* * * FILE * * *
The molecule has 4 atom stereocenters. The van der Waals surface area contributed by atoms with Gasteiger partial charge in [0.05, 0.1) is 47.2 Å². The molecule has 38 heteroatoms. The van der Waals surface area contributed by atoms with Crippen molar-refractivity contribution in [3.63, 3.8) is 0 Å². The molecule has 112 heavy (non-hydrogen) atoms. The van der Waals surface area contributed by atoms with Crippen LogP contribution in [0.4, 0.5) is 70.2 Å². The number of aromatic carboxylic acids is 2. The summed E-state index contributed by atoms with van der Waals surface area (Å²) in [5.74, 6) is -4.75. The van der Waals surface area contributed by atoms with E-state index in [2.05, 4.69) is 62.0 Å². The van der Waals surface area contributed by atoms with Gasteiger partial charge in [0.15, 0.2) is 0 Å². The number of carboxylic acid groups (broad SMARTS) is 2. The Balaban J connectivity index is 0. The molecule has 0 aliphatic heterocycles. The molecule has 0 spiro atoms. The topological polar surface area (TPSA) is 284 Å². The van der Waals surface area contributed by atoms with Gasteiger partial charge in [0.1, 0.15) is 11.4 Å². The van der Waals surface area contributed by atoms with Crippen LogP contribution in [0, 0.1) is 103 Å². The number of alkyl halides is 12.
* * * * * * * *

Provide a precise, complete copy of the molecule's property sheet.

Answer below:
The molecule has 4 atom stereocenters. The van der Waals surface area contributed by atoms with Gasteiger partial charge in [0.05, 0.1) is 47.2 Å². The molecule has 38 heteroatoms. The van der Waals surface area contributed by atoms with Crippen molar-refractivity contribution in [3.63, 3.8) is 0 Å². The molecule has 112 heavy (non-hydrogen) atoms. The van der Waals surface area contributed by atoms with Crippen LogP contribution in [0.4, 0.5) is 70.2 Å². The number of aromatic carboxylic acids is 2. The summed E-state index contributed by atoms with van der Waals surface area (Å²) in [5.74, 6) is -4.75. The van der Waals surface area contributed by atoms with E-state index in [2.05, 4.69) is 62.0 Å². The van der Waals surface area contributed by atoms with Gasteiger partial charge in [0.15, 0.2) is 0 Å². The number of carboxylic acid groups (broad SMARTS) is 2. The Balaban J connectivity index is 0. The molecule has 0 aliphatic heterocycles. The molecule has 0 spiro atoms. The topological polar surface area (TPSA) is 284 Å². The van der Waals surface area contributed by atoms with Gasteiger partial charge in [0.1, 0.15) is 11.4 Å². The van der Waals surface area contributed by atoms with Crippen LogP contribution in [0, 0.1) is 103 Å². The number of alkyl halides is 12.